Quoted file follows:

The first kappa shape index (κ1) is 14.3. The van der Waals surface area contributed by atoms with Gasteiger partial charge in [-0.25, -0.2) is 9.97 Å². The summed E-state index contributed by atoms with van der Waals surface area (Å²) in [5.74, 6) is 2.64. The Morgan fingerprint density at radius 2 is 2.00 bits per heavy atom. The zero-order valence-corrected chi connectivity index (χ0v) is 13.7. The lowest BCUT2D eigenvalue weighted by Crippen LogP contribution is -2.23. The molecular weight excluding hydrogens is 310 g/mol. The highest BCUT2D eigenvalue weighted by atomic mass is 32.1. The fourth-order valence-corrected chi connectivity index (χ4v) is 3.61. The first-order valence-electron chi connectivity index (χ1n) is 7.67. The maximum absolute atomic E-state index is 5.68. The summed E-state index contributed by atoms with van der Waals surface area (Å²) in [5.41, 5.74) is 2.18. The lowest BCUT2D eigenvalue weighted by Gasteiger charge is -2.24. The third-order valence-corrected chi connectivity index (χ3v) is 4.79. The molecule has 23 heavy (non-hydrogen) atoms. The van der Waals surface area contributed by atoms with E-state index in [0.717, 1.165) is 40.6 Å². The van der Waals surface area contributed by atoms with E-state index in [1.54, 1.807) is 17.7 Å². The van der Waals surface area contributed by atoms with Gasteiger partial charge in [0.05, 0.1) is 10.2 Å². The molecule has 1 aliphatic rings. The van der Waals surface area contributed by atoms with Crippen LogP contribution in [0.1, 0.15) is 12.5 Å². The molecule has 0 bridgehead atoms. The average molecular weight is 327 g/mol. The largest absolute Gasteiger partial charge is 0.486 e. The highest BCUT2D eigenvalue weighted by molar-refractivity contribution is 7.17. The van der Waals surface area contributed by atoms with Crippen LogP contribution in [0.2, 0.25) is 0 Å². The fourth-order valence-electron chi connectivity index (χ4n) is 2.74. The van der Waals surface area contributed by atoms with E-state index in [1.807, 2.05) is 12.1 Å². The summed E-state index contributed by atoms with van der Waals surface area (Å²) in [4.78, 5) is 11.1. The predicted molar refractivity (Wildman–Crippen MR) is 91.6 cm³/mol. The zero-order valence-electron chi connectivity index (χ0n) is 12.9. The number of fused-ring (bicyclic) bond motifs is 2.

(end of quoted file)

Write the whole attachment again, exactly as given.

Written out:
The first kappa shape index (κ1) is 14.3. The van der Waals surface area contributed by atoms with Gasteiger partial charge in [-0.25, -0.2) is 9.97 Å². The summed E-state index contributed by atoms with van der Waals surface area (Å²) in [5.74, 6) is 2.64. The Morgan fingerprint density at radius 2 is 2.00 bits per heavy atom. The zero-order valence-corrected chi connectivity index (χ0v) is 13.7. The lowest BCUT2D eigenvalue weighted by Crippen LogP contribution is -2.23. The molecular weight excluding hydrogens is 310 g/mol. The highest BCUT2D eigenvalue weighted by atomic mass is 32.1. The fourth-order valence-corrected chi connectivity index (χ4v) is 3.61. The first-order valence-electron chi connectivity index (χ1n) is 7.67. The maximum absolute atomic E-state index is 5.68. The summed E-state index contributed by atoms with van der Waals surface area (Å²) in [5.41, 5.74) is 2.18. The lowest BCUT2D eigenvalue weighted by Gasteiger charge is -2.24. The third-order valence-corrected chi connectivity index (χ3v) is 4.79. The molecule has 23 heavy (non-hydrogen) atoms. The van der Waals surface area contributed by atoms with E-state index in [0.717, 1.165) is 40.6 Å². The van der Waals surface area contributed by atoms with E-state index in [1.54, 1.807) is 17.7 Å². The van der Waals surface area contributed by atoms with Gasteiger partial charge in [0.05, 0.1) is 10.2 Å². The molecule has 1 aliphatic rings. The van der Waals surface area contributed by atoms with Crippen LogP contribution in [0.1, 0.15) is 12.5 Å². The molecule has 0 bridgehead atoms. The average molecular weight is 327 g/mol. The largest absolute Gasteiger partial charge is 0.486 e. The highest BCUT2D eigenvalue weighted by molar-refractivity contribution is 7.17. The van der Waals surface area contributed by atoms with Crippen LogP contribution in [0.2, 0.25) is 0 Å². The fourth-order valence-electron chi connectivity index (χ4n) is 2.74. The van der Waals surface area contributed by atoms with E-state index in [1.807, 2.05) is 12.1 Å². The summed E-state index contributed by atoms with van der Waals surface area (Å²) in [4.78, 5) is 11.1. The predicted molar refractivity (Wildman–Crippen MR) is 91.6 cm³/mol. The zero-order valence-electron chi connectivity index (χ0n) is 12.9. The number of fused-ring (bicyclic) bond motifs is 2.